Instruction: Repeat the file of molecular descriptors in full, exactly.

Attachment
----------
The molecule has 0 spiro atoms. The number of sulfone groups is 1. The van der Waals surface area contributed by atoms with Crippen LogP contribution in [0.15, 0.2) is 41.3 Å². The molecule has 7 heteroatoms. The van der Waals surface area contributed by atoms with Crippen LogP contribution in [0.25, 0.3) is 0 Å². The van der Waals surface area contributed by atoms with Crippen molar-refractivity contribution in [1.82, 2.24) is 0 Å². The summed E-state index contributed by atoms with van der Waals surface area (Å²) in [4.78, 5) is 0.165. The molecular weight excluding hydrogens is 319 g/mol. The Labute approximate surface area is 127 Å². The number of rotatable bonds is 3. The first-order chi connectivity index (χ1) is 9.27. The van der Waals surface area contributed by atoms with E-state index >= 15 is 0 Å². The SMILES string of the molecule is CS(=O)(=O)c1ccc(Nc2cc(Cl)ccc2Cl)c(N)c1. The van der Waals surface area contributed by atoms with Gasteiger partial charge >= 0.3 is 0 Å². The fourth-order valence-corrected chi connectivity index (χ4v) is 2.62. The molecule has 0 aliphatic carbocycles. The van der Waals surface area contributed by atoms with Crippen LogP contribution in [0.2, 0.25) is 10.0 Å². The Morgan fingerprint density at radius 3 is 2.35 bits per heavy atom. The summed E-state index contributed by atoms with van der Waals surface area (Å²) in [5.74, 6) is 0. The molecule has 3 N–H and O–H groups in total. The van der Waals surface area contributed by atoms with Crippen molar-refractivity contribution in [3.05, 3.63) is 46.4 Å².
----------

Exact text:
The molecule has 0 spiro atoms. The number of sulfone groups is 1. The van der Waals surface area contributed by atoms with Crippen LogP contribution in [0.15, 0.2) is 41.3 Å². The molecule has 7 heteroatoms. The van der Waals surface area contributed by atoms with Crippen LogP contribution in [0.25, 0.3) is 0 Å². The van der Waals surface area contributed by atoms with Crippen molar-refractivity contribution in [1.82, 2.24) is 0 Å². The summed E-state index contributed by atoms with van der Waals surface area (Å²) in [4.78, 5) is 0.165. The molecular weight excluding hydrogens is 319 g/mol. The Labute approximate surface area is 127 Å². The number of rotatable bonds is 3. The first-order chi connectivity index (χ1) is 9.27. The van der Waals surface area contributed by atoms with E-state index >= 15 is 0 Å². The SMILES string of the molecule is CS(=O)(=O)c1ccc(Nc2cc(Cl)ccc2Cl)c(N)c1. The van der Waals surface area contributed by atoms with Gasteiger partial charge >= 0.3 is 0 Å². The fourth-order valence-corrected chi connectivity index (χ4v) is 2.62. The molecule has 0 aliphatic carbocycles. The van der Waals surface area contributed by atoms with Crippen LogP contribution in [0.2, 0.25) is 10.0 Å². The Morgan fingerprint density at radius 3 is 2.35 bits per heavy atom. The summed E-state index contributed by atoms with van der Waals surface area (Å²) in [5.74, 6) is 0. The molecule has 3 N–H and O–H groups in total. The van der Waals surface area contributed by atoms with Crippen molar-refractivity contribution in [3.05, 3.63) is 46.4 Å².